A colossal logistical challenge
By Nicolas Gros-Verheyde in N’Djamena and Abéché, Chad | Thursday 24 April 2008
Sand, sun and wind are the main elements awaiting the EUFOR troops – the European force being deployed to Chad and the Central African Republic – when they arrive on the ground. “There is nothing or almost nothing” in the camps when they arrive. “We have to drill for water – we’ve drilled in six different places – and find a water table with enough volume to supply the troops,” explains Lieutenant-Colonel Jean Axelos, in charge of information. “The earth has to be packed down and stabilised, drainage and ditches have to be built to be ready for the rainy season, water pipes and telephone lines have to be laid and tank dikes have to be built to protect the camp.” Some 6,000 tonnes of cement were brought in for the N’Djamena and Abeche sites and water had to be flown in because there was not enough groundwater available. “It’s very simple,” adds French Colonel Serge Duval. “This is a bit of desert on which we have to erect small towns. We have to put up three small towns of 600 inhabitants and a bigger one of 2,000 inhabitants, starting from scratch. And everything has to be ready in record time, before June and the rainy season.” This huge task has to be carried out in difficult climatic conditions – heat (35°C to 45°C), sand and wind – and an unstable political situation.
In N’Djamena, Camp Europa has been in place since the beginning of April to house the rear staff headquarters and to serve as the transit and adaptation camp for newly arrived troops. It takes two to three weeks for new troops to adapt. They also have to be briefed on the specifics of the mission (relief troops are brought in every two to six months, depending on the functions and nationalities). The camp’s maximum capacity is 600 people, with an area reserved for the MINURCAT (UN mission in Chad and CAR). The installation is very basic: air-conditioned tents – only the headquarters are permanent structures – with field showers (very practical because users can enter fully dressed, placing their belongings in watertight bags) and open-air wash basins.
The Europeans have set up camp on a site that was meant to serve as a prison. There are still a few remnants of the former installations, such as the enclosing wall and the grating, that give the area a prison-like atmosphere. The camp has three advantages, however. Situated a bit outside the capital, far from any other military or national installation, it is quite easy to defend. It is also close to the main access road: the airport is 500 metres away as the crow flies and a road financed by the Europeans is being built to provide direct access, without having to go through French or Chadian military camps. One disadvantage is that the slightly high ground on which the camp is installed is fully exposed to the sun – there is only one tree on the entire camp – and the rainy season is likely to be an ordeal (the ditches have been reinforced with sand bags).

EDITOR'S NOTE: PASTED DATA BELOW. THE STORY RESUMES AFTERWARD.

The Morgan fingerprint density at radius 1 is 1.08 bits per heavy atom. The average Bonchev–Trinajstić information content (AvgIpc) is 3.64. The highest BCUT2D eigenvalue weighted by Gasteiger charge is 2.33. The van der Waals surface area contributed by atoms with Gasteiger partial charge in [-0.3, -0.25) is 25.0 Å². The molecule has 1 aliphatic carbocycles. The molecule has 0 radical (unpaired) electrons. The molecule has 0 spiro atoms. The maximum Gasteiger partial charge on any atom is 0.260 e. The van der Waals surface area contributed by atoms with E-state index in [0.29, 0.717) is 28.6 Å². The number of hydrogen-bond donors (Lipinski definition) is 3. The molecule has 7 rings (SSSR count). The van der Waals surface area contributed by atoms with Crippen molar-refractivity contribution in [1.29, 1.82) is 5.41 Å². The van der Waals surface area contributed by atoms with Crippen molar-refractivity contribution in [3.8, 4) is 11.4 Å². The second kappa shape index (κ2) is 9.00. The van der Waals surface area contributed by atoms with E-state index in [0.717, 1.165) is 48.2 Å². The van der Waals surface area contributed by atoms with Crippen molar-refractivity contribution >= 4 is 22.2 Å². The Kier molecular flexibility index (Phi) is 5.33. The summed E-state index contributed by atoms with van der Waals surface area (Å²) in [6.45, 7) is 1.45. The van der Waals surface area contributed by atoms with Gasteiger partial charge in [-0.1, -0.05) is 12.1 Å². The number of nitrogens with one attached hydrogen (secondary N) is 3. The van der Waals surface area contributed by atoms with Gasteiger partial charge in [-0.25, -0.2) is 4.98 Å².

In Abeche, Starcamp – which is expected to have maximum capacity of 2,000 troops – is still under construction and not set to be operational until mid-May. The forces present are temporarily housed in tents on three different sites: some (including a hospital and headquarters) are at Camp Crocci – home to the troops of the French Operation Sparrowhawk – others are on the site of the National Rural Development Office, which the government of Chad has made available to the Europeans, and the rest are in a ‘nomad’ camp. The Swedes and Finns have set up tents along the edges of the Starcamp building site, with a few goats and, in the distance, a Chadian military camp as their only neighbours.
In Farchana (or Forchana), the camp of the centre brigade is beginning to be set up (see separate article). To the south, in Goz Beida, a platoon has arrived to stake out and prepare the Irish camp. To the north, in Iriba, drilling is under way to provide water for the Polish camp.
Each contributing state chooses its own installation arrangements. For example, the French are installing the camp in Iriba on behalf of the Poles, but the Irish have opted to manage their own installation, using a private undertaking.
See www.europolitics.info for further reports.
From the oldest to the most modern… The troops have various means of communicating with each other: from modern radio and telecom systems to good old Morse code – “very useful at times when nothing else is getting through,” explains one officer – and sometimes simply mobile phones. Indeed, mobile phones work perfectly in the capital and in Abeche. The main computers are interconnected via an inland ‘defence confidential’ network; 350 computers operate as part of the EUFOR headquarters network, connecting N’Djamena and Abeche (10 kms of optical fibre were laid). The public internet network, on the other hand, is slow and unreliable.